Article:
Thomas McGillicuddy (June 1891 – 08 July 1918)

Thomas McGillycuddy, the youngest of five children, was born in 1891 in small townland of Carhoobeg, County Kerry to Irish and English-speaking parents, Margaret and Timothy. (Ireland, Civil Registration Births Index, 1864-1958, Vol 5, p. 257) The McGillycuddies were a Roman Catholic family and lived on a farmstead, which in addition to the three-room main house had a stable, cow and calf houses, a dairy, a piggery and a barn. At 19 Thomas was living in his parents’ house and working on the family farm. (Census of Ireland, 1911).

McGillicuddy, Form A. Census of Ireland, 1911

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Police

In March 1913, Thomas arrived in Sydney on Westralia. (New South Wales, Australia, Unassisted Immigrant Passenger Lists, 1826-1922) A few months later, he applied to join the Queensland Police Force. On 30 September 1913, Supernumerary McGillycuddy, described as 5 feet and 9 inches tall, of ruddy complexion with brown hair and brown eyes, was sworn in into the Queensland Police Force (Registration Number 1784). In October 1914, Constable McGillycuddy was transferred to Bundaberg. (Register of Members of the Queensland Police, 1895-1917 and 1879-1924)

T McGillicuddy, New South Wales, Australia, Unassisted Immigrant Passenger Lists, 1826-1922 (ancestry.com.au)

Military

In August 1915, after barely two years in the police service, McGillicuddy enlisted with the Australian Imperial Force, 45th Battalion (initially 47th). His embarkation record shows, Thomas left Sydney, New South Wales on board HMAT A33 Ayrshire on 1 September 1915. (NAA B2455; also see The AIF Project summary) He was 24 years old at the time.

Major Hore’s drawing of Gallipoli produced in June 1915 of Anzac Beach. Anzac Beach – June 1915’ [PXE 702-8], Gallipoli and the ANZACs, Dept of Veterans’ Affairs (https://anzacportal.dva.gov.au/history/conflicts/gallipoli-and-anzacs/resources/artist-gallipoli-%E2%80%93-major-hore)

Ottoman Empire, Turkey, Dardanelles, Gallipoli, Anzac Area (Gallipoli), Anzac Beaches Area, Anzac Beach. AWM A03868

Following over four months of training near Cairo, Australian troops departed by ship HMT Minnewaska for the Gallipoli peninsula. They landed at what became known as Anzac Cove on 25 April 1915 and established a tenuous foothold on the steep slopes above the beach. Thomas was one of few ANZACs to have survived the disastrous campaign; 8709 men were killed during the Gallipoli Campaign, between 25 April 1915 and 8 January 1916 (AWM).

HMT Minnewaska. AWM G01502, Bean, Charles Edwin Woodrow (C E W)
Egypt. 29 March 1916. The HMT Minnewaska, one of the transports waiting at Alexandria, for the embarkation of Australian troops who had served on Gallipoli, and were under orders to proceed to France. (https://www.awm.gov.au/collection/G01502/)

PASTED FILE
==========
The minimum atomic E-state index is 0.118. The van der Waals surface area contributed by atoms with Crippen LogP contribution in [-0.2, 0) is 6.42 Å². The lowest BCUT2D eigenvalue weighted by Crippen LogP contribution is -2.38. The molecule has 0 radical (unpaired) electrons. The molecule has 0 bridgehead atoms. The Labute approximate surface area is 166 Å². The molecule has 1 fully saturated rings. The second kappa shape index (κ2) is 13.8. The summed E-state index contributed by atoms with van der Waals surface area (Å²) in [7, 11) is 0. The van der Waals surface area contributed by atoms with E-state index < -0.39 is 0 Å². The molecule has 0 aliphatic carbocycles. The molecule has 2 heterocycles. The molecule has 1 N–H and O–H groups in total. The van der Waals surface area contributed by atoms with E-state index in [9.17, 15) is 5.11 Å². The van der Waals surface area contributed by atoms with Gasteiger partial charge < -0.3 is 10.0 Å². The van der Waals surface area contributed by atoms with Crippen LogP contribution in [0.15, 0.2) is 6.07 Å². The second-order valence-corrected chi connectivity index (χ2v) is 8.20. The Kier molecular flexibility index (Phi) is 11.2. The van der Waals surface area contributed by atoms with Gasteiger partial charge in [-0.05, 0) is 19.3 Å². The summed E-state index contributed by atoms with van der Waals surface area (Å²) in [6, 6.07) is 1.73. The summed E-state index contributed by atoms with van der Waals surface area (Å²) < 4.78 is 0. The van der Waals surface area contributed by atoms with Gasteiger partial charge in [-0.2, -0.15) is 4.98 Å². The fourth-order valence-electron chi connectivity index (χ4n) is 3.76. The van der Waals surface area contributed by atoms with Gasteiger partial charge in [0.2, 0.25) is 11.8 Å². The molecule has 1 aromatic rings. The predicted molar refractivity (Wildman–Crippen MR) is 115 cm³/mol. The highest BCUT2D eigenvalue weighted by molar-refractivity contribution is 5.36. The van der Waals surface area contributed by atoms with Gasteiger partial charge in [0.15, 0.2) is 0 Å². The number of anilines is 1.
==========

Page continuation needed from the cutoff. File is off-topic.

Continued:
In November, Thomas was assigned to 15th Battalion. On Christmas Day 1915, he disembarked HT Ionian as an ex-ANZAC at Alexandria. Three months later, he was transferred to the 47th, AIF. In June 1916, McGillycuddy proceeded to join the British Expeditionary Forces (BEF), arriving in Marseille on Caledonia later that month. Throughout 1916-17, Thomas sustained a number of serious injuries on the Western Front. In August 1916, he was severely wounded in action by a shrapnel in his left hip and right foot and had to be transferred to Dublin for treatment. In September, Thomas was discharged to duty from the Central Military Hospital in Cork, then to the Australian Command Depot No 1, Perham Downs, UK. The next day he was granted a furlough for a fortnight.

Illustration of method of attachment to fixed object as required in Field Punishment no 1 (War Office, London, 1917) (Source: AWM25 807/1)

In mid-1917, McGillycuddy was back in France where he was shot again and wounded in the left arm. Having passed through the casualty station, Thomas was eventually admitted to General Hospital in Rouen, Normandy, France. In October 1917, upon his release from the hospital he joined a Depot at Le Havre, Normandy. There, he was charged with being out of bounds in a town without a pass. (NAA B2455) He was sentenced to 14 days Field Punishment No 2 by the Commanding Officer for the offence.  A court-martial, or a commanding officer, awarded field punishment for any offence committed on active service, and could sentence an offender for a period not exceeding, in the case of a court-martial three months, and in the case of a commanding officer 28 days to either Field Punishment No 1 or No 2. Field punishment No. 1 consisted of heavy labouring duties, being restrained in handcuffs or fetters, and being tied to a post or wheel. Field punishment No. 2 differed in that the offender was not liable to be attached to a fixed object.

He returned to the front on 14th November at Peronne where the Battalion was being held in reserve. Next came two stints holding the line at Hollebeke before he was granted two weeks leave. On his return, the 47th Battalion was disbanded due to the depletion of the Battalion as a fighting unit because of the casualties. McGillicuddy was absorbed into the 45th Battalion and detached to the 12th Light Trench Mortar Battery.

Paul Ruge, Their Glory Shall not be Blotted Out, 2006.

McGillycuddy was granted a month-long leave to the UK, between March and April 1918. In May, he was taken on strength with the 45th Battalion in France. Six weeks later, Thomas McGillycuddy was killed in action during the Battle of Hamel, just four months and three days before the Armistice.

Thomas is buried at Villers-Bretonneux, Departement de la Somme, Picardie, France.

https://www.findagrave.com/cemetery/1979774/villers-bretonneux-military-cemetery

Honours: Star, British War Medal, Victory Medal

McGillicuddy’s The AIF Project Profile

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